Sunday, July 25, 2010

Life in the ECHO understory

Most of us, upon seeing a colorful butterfly, are glad of its existence. Even gardeners and farmers, aware of the damage done by the caterpillar, rarely blame the butterfly or seek to destroy it in order to prevent the next generation of caterpillars from coming about. We value butterflies, because we know that they beautify our world and pollinate our flowers, like this Zinnia in ECHO's community garden plot:

Danaus gilippus

Just as it is easy to ignore the munching of a caterpillar once we've idolized its more charismatic self, it can be easy to ignore the value of the droves of insects that we vilify simply because they sting, smell bad, or look like they might get stuck in our hair.

Take this wasp, for instance, that Brian and I spotted yesterday in his semi-arid farm plot:

How would you classify it? If it was in your garden or patio, would swat it?

I remember once, while working in an orchard in California, walking into a portable toilet and closing the door, only to be swarmed by a hive of wasps that had taken up residence there. After soothing my arms in a nearby irrigation ditch, I went to inform my boss about the hazard in the loo. I assumed he would exterminate the wasps: they were clearly a dangerous nuisance, and were of little use to the farm, as far as I could see.

The owners of the farm, however, saw things differently. Every living thing on the farm had a place, and Greg and Coco tried to live in harmony with all life forms as much as possible. They recognized, as we do here at ECHO, that sustainable farming is only possible with the help of a healthy and diverse community of critters.

"These wasps aren't bad," Greg reminded me; "they just need a better place to live." So Greg pulled out a bee smoker and, after calming the wasps as best he could, removed their hives and placed them in a wood pile nearby where the wasps could find and reclaim them.

Often, bugs we identify as evil are actually quite the opposite!

Take another look at the wasp above. What is it wrestling with?

Is that a spider? Yes, and not only that: it's a black widow!

All of a sudden, that wasp takes on a new value, doesn't it? Even if wasps aren't your favorite insects yet, you can probably still agree with Churchill and ancient tacticians who noted that:

Any enemy of my enemy is my friend.

Now, a friendship rooted in mutual distrust of a common foe is better than no friendship at all, but let me show you a little more of this particular wasp's story, so you can learn to value it for its own sake.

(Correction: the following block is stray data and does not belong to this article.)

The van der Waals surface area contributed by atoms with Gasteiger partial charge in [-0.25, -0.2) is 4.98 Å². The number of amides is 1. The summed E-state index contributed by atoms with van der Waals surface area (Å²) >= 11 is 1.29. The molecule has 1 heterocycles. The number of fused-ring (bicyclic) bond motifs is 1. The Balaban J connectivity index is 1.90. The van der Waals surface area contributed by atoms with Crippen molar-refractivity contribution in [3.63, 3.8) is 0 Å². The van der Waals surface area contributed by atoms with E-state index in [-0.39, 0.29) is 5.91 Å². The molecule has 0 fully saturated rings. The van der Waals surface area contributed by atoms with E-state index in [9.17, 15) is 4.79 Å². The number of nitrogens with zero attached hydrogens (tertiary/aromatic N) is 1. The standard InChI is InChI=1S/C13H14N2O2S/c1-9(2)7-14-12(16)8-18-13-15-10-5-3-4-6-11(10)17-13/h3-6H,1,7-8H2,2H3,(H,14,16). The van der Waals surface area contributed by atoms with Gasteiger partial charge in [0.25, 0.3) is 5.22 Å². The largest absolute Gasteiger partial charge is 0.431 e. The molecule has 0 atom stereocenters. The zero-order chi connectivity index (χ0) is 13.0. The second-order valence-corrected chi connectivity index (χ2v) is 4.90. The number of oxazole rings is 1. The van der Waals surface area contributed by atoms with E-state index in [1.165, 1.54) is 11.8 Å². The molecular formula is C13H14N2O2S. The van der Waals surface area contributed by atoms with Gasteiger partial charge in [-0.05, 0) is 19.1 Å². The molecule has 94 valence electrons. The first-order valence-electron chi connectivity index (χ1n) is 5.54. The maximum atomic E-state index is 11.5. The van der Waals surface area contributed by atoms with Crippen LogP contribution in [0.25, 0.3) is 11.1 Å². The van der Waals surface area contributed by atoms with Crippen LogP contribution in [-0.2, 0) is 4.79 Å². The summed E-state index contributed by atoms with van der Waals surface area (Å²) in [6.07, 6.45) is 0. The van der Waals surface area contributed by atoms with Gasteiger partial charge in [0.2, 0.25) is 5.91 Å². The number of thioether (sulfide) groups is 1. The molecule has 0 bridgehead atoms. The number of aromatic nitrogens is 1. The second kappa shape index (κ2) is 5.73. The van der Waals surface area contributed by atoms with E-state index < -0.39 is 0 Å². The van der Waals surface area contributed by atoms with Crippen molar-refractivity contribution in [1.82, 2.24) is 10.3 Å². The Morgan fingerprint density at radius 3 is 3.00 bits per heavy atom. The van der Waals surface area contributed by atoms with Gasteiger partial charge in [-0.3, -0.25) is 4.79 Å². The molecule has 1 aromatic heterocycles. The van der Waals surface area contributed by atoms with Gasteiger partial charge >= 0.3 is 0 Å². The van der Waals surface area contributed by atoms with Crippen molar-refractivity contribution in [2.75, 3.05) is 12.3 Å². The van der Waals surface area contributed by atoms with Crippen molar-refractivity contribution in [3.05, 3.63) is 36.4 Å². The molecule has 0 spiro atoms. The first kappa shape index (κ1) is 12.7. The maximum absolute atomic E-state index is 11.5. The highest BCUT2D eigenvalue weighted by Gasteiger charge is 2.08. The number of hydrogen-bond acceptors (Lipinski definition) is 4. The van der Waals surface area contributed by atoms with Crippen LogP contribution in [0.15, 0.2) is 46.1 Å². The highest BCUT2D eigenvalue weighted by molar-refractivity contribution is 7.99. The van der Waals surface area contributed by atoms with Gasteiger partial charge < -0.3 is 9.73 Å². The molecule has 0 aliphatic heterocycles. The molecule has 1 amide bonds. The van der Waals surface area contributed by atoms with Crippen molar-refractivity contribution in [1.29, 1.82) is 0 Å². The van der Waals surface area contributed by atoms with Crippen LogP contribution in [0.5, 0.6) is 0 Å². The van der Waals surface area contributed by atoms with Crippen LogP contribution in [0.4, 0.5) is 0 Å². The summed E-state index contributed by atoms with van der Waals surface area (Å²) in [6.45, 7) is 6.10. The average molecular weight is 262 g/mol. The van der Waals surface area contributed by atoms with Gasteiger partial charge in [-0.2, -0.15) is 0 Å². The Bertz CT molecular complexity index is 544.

Brian and I first spotted this wasp in a cassava bush. It had just finished what likely had been an epic battle, one which ended only when the triumphant wasp stung the spider with a venom that paralyzed, but did not kill, the spider. After dragging the comatose black widow to a nearby patch of sand, the wasp dropped it and spent some time cleaning out burrows it had previously prepared in the ground:

Sericopompilus neotropicalis

Eventually, the wasp would stow the spider in one of these burrows, lay an egg in it, and seal the hole. The larva would hatch to a ready feast of not-quite-dead spider.

Unfortunately for this particular wasp, the chosen patch of sand was also home to a colony of small ants, who took every opportunity to try to steal the wasp's bounty while she was busy nest-making:

Consequently, the wasp kept having to retrieve the spider and drag it around until she found a spot safe from the foraging ants:

Sometimes, this meant getting off the ground:

In fact, at one point the wasp, seemingly exasperated by the tenacity of her thieving jackals, decided that I would make a good bush in which to hide her hard-earned treasure. She casually crawled up my pant leg, latched onto the strap of the camera I was holding, and hoisted her way on top of the camera, dragging the stunned spider the whole way. There she deposited the spider in the divet created by the viewfinder, and flew off to resume work on her nest. So entranced were Brian and I in the unfolding drama that the presence of two such fierce animals crawling together up my shirt caused neither of us to flinch; instead, we simply marveled at the opportunity we were given to witness this miniature but significant story within the community of life that makes up the ECHO farm.

Incredibly, not 15 minutes later, we came across yet another species of wasp, involved in a similar struggle to provide a food supply for its offspring. While the first wasp preferred spiders as its prey of choice, this wasp harvested grasshoppers.

Prionyx sp. (top), Chortophaga australior (bottom)

Here are two different wasp species which, while going about their normal ways of life, have quietly been reducing the pest pressure on our farm.[1] And by encouraging such critters, we have less need to spray pesticides, since a vibrant insect life helps keep everything in balance, the way the creator intended.


[1] It is important to note that neither of these prey species are inherently "bad" merely because we label them as pests. Their roles in the ecosystem are as important as those of the wasps. It is only when an ecological imbalance allows their populations to go unchecked that they endanger us or our food supply.